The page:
Private-sector organizations: Ranging from major international corporations to small local for-profit businesses and enterprises, private-sector stakeholders offer important opportunities to mobilize networks of highly skilled individuals and resources, implement evidence-based workplace policies to prevent stigma and discrimination and raise awareness about HIV risk reduction, provide support to employees living with HIV/AIDS, and support civil society. Media can play an essential role in disseminating information about HIV transmission and in reducing HIV-related stigma and discrimination.

Academic and research institutions: These can provide essential research to develop best practices, monitor and evaluate the effectiveness of policies and programmes, and train professionals.

People Living with HIV/AIDS (PLWHA) and non-governmental and community-based organizations: NGOs have been at the forefront of the epidemic for over two decades, advocating for and providing treatment, care and support, and prevention services. NGOs and groups of people living with HIV/AIDS have also helped to further the development of human rights protection. Community constituents include: people living with HIV/AIDS, youth and student groups, women’s organizations, harm reduction programs, faith-based organizations, and many others.

Community involvement in HIV/AIDS response presents unique advantages, among them: relevance to the community needs; ability to respond quickly and effectively; commitment and motivation; ability to work with marginalized populations; and ability to take risks, allocating resources to alternative strategies.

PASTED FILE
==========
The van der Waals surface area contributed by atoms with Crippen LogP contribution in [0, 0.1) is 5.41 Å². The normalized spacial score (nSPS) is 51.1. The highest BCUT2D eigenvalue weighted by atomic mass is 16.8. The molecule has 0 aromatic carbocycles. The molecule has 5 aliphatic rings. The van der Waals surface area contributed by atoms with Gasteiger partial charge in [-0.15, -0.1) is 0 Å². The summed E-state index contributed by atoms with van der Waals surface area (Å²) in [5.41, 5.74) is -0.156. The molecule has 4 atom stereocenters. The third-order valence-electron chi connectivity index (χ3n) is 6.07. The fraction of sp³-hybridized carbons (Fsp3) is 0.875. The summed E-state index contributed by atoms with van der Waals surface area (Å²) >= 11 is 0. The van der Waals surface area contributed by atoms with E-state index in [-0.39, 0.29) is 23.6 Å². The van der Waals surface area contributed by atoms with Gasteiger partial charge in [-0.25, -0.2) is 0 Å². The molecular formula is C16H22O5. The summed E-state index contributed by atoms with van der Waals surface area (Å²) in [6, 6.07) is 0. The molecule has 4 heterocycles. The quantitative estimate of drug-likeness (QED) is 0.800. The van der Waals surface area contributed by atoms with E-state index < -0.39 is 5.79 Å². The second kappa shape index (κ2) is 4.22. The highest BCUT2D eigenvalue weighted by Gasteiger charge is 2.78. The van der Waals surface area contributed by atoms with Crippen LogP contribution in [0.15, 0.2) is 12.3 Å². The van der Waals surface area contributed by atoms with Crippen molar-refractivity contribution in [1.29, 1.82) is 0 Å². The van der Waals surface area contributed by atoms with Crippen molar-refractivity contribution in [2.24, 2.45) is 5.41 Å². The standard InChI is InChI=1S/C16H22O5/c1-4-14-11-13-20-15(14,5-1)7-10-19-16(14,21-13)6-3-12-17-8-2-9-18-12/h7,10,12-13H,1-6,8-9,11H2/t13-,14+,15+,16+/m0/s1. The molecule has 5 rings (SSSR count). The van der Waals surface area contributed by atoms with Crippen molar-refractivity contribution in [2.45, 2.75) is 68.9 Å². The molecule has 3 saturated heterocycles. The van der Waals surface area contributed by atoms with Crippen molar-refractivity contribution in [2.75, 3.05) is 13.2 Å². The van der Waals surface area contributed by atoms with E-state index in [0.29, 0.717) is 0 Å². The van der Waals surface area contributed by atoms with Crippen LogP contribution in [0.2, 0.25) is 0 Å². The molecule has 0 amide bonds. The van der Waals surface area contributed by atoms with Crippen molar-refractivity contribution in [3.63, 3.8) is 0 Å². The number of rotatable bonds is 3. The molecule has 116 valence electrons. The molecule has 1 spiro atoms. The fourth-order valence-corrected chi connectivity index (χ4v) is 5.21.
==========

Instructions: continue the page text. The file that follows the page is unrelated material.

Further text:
and regional scales.

As can be seen from the above extracts the need for a coordinated approach is vital if success against AIDs is to be achieved. If local efforts are to be successful, funding from the central government is essential in order for drug provision to be sufficient. Furthermore cooperation between the private and public sectors is required to spread information regarding AIDs, for example, through the media. Whether these policies directed from the top are followed at local scales and within marginalised populations is however, difficult to ensure.

October 10, 2004

Bush AIDs Plan Gets Drugs to 25 00 in Third World

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October 10, 2004
Bush AIDs Plan Gets Drugs to 25 00 in Third World
By David Brown
Washington Post Staff Writer
Tuesday, September 14, 2004; Page A07
The Bush administration's global AIDS plan has helped put at least 25,000 people on antiretroviral therapy since it began disbursing money in February to organizations and governments in 15 targeted countries.
That estimate is contained in an interim report delivered to two congressional committees last week. It covers only nine countries. An accounting for all 15 countries will be available late this fall.